Reece Connolly discusses gothic horror The Haunting of the Tower of London

British actor Reece Connolly is fast becoming a mainstay of the Dark Temple Motion Pictures stable, having completed a hat-trick of roles with the upcoming The Haunting of the Tower of London, which premieres at the Soho Horror Film Festival: Pride Edition.

We caught up with Reece to talk all about the role of Isaac Crawgyll.

When did Charlie Steeds approach you about working on The Haunting of the Tower of London?

I remember him chatting about it in its early early stages when we were shooting ‘A Werewolf In England’ [which was the first film I made with him back in early 2020], and already I thought it sounded great — ghosts and demons and dark doings in medieval England is very my bag. I was really excited and nervous to audition because I very much wanted the part; Isaac is a character I instantly fell in love in. 

You got to really camp it up in Werewolf Castle last time around, is this performance more restrained?

And I loved having the chance to do that! But yes, Isaac is a totally different character inhabiting a very different world so the performance adapts in response to that. Isaac has a great arc, and that was a fun challenge to take on.  

It must feel like working with old friends at this stage given the recurring cast?

Absolutely. These folks are good friends now as well as being co-stars, which makes being on set a real joy. You’re hanging out with your mates and you’re also making movies – the dream!

What can you tell us about life on set, were there any pranksters?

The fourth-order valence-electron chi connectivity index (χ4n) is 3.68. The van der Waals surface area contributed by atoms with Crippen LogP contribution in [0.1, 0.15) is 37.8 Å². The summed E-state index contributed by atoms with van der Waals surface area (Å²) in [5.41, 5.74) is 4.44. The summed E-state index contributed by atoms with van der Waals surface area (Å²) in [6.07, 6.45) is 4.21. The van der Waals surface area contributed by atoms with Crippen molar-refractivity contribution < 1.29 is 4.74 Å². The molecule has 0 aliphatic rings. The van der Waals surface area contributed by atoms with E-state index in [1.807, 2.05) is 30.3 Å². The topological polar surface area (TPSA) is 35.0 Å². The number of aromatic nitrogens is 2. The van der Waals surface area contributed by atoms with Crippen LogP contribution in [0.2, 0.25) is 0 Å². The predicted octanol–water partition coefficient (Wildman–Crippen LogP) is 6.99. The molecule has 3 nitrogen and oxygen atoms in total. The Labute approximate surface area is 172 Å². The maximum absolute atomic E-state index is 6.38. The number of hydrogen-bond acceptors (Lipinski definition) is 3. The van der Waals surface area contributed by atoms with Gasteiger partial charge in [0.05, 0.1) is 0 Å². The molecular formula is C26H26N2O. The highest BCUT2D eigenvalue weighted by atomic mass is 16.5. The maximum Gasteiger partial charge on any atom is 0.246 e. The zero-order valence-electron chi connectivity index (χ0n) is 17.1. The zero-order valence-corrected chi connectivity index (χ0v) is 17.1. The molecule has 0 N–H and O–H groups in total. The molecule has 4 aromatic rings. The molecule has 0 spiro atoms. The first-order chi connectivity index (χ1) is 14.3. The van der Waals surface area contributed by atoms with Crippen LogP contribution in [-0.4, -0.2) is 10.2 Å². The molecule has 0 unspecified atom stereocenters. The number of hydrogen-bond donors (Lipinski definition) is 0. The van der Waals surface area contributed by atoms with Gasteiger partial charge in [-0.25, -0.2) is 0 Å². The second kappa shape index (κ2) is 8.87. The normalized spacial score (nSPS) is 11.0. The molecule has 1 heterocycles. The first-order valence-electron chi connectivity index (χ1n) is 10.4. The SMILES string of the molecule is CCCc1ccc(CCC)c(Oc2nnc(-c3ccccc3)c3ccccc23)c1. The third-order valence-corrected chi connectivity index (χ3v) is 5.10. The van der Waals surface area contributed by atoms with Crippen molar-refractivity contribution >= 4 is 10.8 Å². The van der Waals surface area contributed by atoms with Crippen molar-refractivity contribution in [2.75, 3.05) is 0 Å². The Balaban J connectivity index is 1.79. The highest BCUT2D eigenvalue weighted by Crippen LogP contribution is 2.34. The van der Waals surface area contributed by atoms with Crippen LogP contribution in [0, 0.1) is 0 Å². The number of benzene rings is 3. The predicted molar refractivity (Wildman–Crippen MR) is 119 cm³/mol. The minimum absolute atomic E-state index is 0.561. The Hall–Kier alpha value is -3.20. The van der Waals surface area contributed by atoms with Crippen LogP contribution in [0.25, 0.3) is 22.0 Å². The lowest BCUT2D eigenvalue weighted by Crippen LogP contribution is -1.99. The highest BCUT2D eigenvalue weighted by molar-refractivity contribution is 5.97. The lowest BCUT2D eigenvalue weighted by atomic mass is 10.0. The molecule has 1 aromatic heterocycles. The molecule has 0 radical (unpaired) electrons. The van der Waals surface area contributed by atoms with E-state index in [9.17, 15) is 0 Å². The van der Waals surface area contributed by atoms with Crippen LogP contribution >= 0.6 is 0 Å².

The biggest prankster of them all is most definitely Charlie himself. He has a genuinely wicked sense of humour, and an enviable pokerface; dangerous combo.

What can you tell us about Isaac Crawgyll?

Isaac is a very tightly-wound, young, closeted priest who’s been thrust into a role he’s totally out of his depth in at a time of huge upheaval and danger. And what happens next – this rollercoaster of death and madness and revelation – changes him completely. He really goes through the wringer, poor soul. 

Did you get any creative input into the character?

As a writer myself, I appreciate that everything I need to embody a character should be in the script – if it’s a well-written one anyway, which this was. So you do all this prep and try and get into the character’s head, and then that levels up when you get on set with the other actors and see their performances bringing all these other characters to life. And you’re in the costume, walking around by candlelight in these awesome authentic locations, which amplifies everything again. So it’s a process, and the character grows and grows as that goes on, is my experience of it. 

How do you summarise The Haunting…?

I’m not dropping any spoilers… But, what I will say is, it begins as you might expect and then ramps up in ways that will really surprise people I hope. There are some amazing visuals in this, and I love how much Charlie respects and employs practical effects in bringing these to the screen. Audiences are gonna be shocked and grossed out, and terrified – fingers crossed!

You have done some writing recently too, are you staying in the horror genre or looking to branch out?

Horror is one of my big passions – that’s the majority of the media I consume as a fan, and that comes through in the stuff that I in turn create. I’m always gonna gravitate towards it, for sure. But of course, as a storyteller first and foremost, I go where the good meaty stories are – so whatever genre or medium works best is how that story needs to be told. Saying that, I’ll always try to sneak in some blood and guts and jump scares – would be a shame not to. 

The Haunting of the Tower of London screens at Soho Horror Film Festival: Pride Edition between 24-26 June 2022.

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